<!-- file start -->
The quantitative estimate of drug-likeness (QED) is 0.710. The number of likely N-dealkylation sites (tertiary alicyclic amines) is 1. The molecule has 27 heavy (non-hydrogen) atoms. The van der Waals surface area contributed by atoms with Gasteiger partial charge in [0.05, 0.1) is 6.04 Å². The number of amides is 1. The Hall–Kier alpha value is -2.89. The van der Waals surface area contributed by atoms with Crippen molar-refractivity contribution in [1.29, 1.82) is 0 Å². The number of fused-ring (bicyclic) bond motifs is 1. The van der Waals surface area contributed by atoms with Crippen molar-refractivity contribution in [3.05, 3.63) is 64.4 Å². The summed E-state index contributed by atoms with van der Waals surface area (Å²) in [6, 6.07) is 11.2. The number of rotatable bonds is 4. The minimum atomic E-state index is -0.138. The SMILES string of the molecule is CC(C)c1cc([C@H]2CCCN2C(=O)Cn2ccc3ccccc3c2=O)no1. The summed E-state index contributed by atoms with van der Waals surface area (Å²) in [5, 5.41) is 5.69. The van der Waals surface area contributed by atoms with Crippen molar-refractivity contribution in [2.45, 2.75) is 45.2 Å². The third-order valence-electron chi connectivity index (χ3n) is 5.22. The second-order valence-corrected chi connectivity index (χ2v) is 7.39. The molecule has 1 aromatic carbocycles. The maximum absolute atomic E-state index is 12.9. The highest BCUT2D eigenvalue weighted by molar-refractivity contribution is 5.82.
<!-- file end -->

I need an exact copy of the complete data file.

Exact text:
The quantitative estimate of drug-likeness (QED) is 0.710. The number of likely N-dealkylation sites (tertiary alicyclic amines) is 1. The molecule has 27 heavy (non-hydrogen) atoms. The van der Waals surface area contributed by atoms with Gasteiger partial charge in [0.05, 0.1) is 6.04 Å². The number of amides is 1. The Hall–Kier alpha value is -2.89. The van der Waals surface area contributed by atoms with Crippen molar-refractivity contribution in [1.29, 1.82) is 0 Å². The number of fused-ring (bicyclic) bond motifs is 1. The van der Waals surface area contributed by atoms with Crippen molar-refractivity contribution in [3.05, 3.63) is 64.4 Å². The summed E-state index contributed by atoms with van der Waals surface area (Å²) in [6, 6.07) is 11.2. The number of rotatable bonds is 4. The minimum atomic E-state index is -0.138. The SMILES string of the molecule is CC(C)c1cc([C@H]2CCCN2C(=O)Cn2ccc3ccccc3c2=O)no1. The summed E-state index contributed by atoms with van der Waals surface area (Å²) in [5, 5.41) is 5.69. The van der Waals surface area contributed by atoms with Crippen molar-refractivity contribution in [2.45, 2.75) is 45.2 Å². The third-order valence-electron chi connectivity index (χ3n) is 5.22. The second-order valence-corrected chi connectivity index (χ2v) is 7.39. The molecule has 1 aromatic carbocycles. The maximum absolute atomic E-state index is 12.9. The highest BCUT2D eigenvalue weighted by molar-refractivity contribution is 5.82.